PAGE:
The business finance landscape is evolving. Keeping interest rates artificially low for so long during the pandemic has created, in many financial experts’ opinions, an over-evaluation of assets now causing investors to be more nervous than they usually would be pre-pandemic. So where does this leave finance for those businesses seeking it, particularly those businesses that face a more uncertain future, needing investment to grow or diversify?
Finance for innovation
The outlook for many businesses is indeed different. COVID-19 relief measures have gone, inflation is set to rise even higher this year, and the current predicted generation of trade for UK deals is less than the loss weathered through exiting the EU. Coupled with supply chain disruption and scarcity of labour, there is a real need for business finance to enable companies to keep on innovating; a need that may not be able to be met through traditional methods.
Decentralised financial systems
An emerging mechanism for business finance is driven increasingly by decentralised finance; through blockchain and peer-to-peer networks rather than the Government controlled centralised system. From direct peer-to-peer (P2P) to crowdfunding, to Initial Coin Offerings (ICOs) and Special Purpose Acquisition Companies (SPACs), these ‘direct’ options provide a potentially viable alternative for companies.
Peer-to-peer (P2P) funding
P2P lending cuts out the middle person and is simple to apply for. Relatively small amounts from £1,000 upwards to £1 million are made available by a pool of small investors who look for, usually, local businesses to support, or a business whose values resonate with their own.
Usually, for consumer-facing businesses, crowdfunding is where funds are raised by the public. Businesses put out communication about why people may want to get behind their business, for instance, a café that is a hub for the community, offers very small stakes in their business for varying amounts of money. Known as the ‘digital-age way to sell shares’ crowdfunding has been known to raise several millions of pounds via thousands of micro-investors.
Special Purpose Acquisition Companies (SPACs)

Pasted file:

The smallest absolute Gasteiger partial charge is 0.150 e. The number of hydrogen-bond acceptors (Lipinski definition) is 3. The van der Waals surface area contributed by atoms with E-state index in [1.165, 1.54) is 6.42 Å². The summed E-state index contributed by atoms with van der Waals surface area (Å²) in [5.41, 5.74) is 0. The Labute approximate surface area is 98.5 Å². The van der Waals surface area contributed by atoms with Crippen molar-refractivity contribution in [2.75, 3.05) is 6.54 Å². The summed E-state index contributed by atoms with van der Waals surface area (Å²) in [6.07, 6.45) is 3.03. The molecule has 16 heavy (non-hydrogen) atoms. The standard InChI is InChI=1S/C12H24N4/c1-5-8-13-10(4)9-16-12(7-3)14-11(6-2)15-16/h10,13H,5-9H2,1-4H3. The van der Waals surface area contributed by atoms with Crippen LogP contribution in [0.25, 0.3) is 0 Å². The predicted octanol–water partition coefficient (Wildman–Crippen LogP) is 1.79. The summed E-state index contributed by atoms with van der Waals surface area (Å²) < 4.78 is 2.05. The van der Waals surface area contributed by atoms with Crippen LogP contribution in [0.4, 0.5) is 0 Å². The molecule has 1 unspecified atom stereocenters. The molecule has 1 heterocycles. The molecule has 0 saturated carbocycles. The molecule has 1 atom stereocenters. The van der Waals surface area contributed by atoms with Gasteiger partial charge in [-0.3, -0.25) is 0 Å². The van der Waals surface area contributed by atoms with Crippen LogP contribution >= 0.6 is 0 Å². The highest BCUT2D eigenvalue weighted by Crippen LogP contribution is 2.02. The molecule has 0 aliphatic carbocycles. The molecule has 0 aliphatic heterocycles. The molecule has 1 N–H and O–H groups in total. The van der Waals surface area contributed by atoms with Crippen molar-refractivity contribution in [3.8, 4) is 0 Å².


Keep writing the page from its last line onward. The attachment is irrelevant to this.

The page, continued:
A SPAC is a company with no commercial operation, sometimes called a ‘shell company’ that exists for the purpose of taking other companies public. If a business is acquired by a SPAC, it can raise capital through the founders and investors of the SPAC.
Initial Coin Offerings (ICOs)
ICOs are enabled by decentralised finance systems, which are essentially permissionless infrastructures, secured by encryption, where businesses transact directly with each other, with no institution involved. Bitcoin and other cryptocurrencies are all forms of decentralised finance and ICOs are the mechanism for raising funds for a new cryptocurrency. A bit like crowdfunding, an ICO is a way a business can raise capital, offering investors crypto vouchers in exchange for a stake in their business.
Businesses may need to turn to alternative funding methods
While some of these alternative methods for business funding may seem too high-tech for some, the flexible funding needed to enable businesses to innovate, particularly with regard to tech adoption and agility of operation, may mean such forms of funding are increasingly tempting.
The rise of decentralised funding systems, away from traditional institutional lending has been exacerbated by the pandemic and is the reason why so many of these new forms of funding are now becoming an option.
While the future of business funding and investment growth remains uncertain, one thing isn’t; the decisions governments will make will be key to whether these decentralised systems can co-exist with central financial systems and whether the impact on businesses will be positive or negative.
Speak to your Foxley Kingham accountant about your funding needs, you can arrange a free telephone consultation any time.